ex officio

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Ex Officio

[Latin, From office.] By virtue of the characteristics inherent in the holding of a particular office without the need of specific authorization or appointment.

The phrase ex officio refers to powers that, while not expressly conferred upon an official, are necessarily implied in the office. A judge has ex officio powers of a conservator of the peace.

West's Encyclopedia of American Law, edition 2. Copyright 2008 The Gale Group, Inc. All rights reserved.

ex officio

(ex oh-fish-ee-oh) adj. Latin for "from the office," to describe someone who has a right because of an office held, such as being allowed to sit on a committee simply because one is president of the corporation.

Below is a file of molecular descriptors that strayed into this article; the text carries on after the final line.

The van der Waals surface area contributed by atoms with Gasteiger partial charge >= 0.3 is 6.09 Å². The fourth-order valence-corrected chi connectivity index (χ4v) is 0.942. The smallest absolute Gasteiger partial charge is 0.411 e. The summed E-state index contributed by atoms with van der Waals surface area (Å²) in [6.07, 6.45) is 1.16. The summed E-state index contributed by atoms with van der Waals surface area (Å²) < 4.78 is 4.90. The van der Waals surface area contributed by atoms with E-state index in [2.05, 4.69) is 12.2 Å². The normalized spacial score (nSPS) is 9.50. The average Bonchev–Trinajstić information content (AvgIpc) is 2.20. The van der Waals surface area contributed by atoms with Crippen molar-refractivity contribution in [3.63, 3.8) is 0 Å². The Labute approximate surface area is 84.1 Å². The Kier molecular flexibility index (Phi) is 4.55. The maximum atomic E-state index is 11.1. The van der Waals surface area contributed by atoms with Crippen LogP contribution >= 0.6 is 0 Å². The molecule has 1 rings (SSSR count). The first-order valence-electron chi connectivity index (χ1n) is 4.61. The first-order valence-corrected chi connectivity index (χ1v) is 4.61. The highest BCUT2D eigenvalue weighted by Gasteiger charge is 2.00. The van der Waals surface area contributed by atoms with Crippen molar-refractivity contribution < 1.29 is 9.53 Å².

Copyright © 1981-2005 by Gerald N. Hill and Kathleen T. Hill. All Right reserved.

ex officio

‘by virtue of office’.
Collins Dictionary of Law © W.J. Stewart, 2006

EX OFFICIO. By virtue of his office. 2. Many powers are granted and exercised by public officers which are not expressly delegated. A judge, for example, may, ex officio, be a conservator of the peace, and a justice of the peace.

A Law Dictionary, Adapted to the Constitution and Laws of the United States. By John Bouvier. Published 1856.
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